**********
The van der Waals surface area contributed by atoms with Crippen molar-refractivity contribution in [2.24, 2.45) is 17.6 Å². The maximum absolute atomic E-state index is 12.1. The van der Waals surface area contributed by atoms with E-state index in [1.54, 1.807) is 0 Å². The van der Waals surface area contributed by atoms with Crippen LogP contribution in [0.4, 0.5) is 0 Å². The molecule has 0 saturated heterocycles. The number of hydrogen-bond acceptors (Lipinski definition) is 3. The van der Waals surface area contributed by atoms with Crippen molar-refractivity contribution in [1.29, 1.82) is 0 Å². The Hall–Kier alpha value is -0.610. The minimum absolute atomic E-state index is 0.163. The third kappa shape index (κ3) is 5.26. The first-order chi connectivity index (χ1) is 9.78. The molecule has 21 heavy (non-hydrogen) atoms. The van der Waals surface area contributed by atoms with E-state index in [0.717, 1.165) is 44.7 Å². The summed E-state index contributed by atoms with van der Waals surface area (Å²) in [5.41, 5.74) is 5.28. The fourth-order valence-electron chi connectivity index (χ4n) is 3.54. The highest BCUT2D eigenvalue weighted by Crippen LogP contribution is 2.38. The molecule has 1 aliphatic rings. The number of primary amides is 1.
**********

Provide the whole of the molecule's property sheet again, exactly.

The van der Waals surface area contributed by atoms with Crippen molar-refractivity contribution in [2.24, 2.45) is 17.6 Å². The maximum absolute atomic E-state index is 12.1. The van der Waals surface area contributed by atoms with E-state index in [1.54, 1.807) is 0 Å². The van der Waals surface area contributed by atoms with Crippen LogP contribution in [0.4, 0.5) is 0 Å². The molecule has 0 saturated heterocycles. The number of hydrogen-bond acceptors (Lipinski definition) is 3. The van der Waals surface area contributed by atoms with Crippen molar-refractivity contribution in [1.29, 1.82) is 0 Å². The Hall–Kier alpha value is -0.610. The minimum absolute atomic E-state index is 0.163. The third kappa shape index (κ3) is 5.26. The first-order chi connectivity index (χ1) is 9.78. The molecule has 21 heavy (non-hydrogen) atoms. The van der Waals surface area contributed by atoms with E-state index in [0.717, 1.165) is 44.7 Å². The summed E-state index contributed by atoms with van der Waals surface area (Å²) in [5.41, 5.74) is 5.28. The fourth-order valence-electron chi connectivity index (χ4n) is 3.54. The highest BCUT2D eigenvalue weighted by Crippen LogP contribution is 2.38. The molecule has 1 aliphatic rings. The number of primary amides is 1.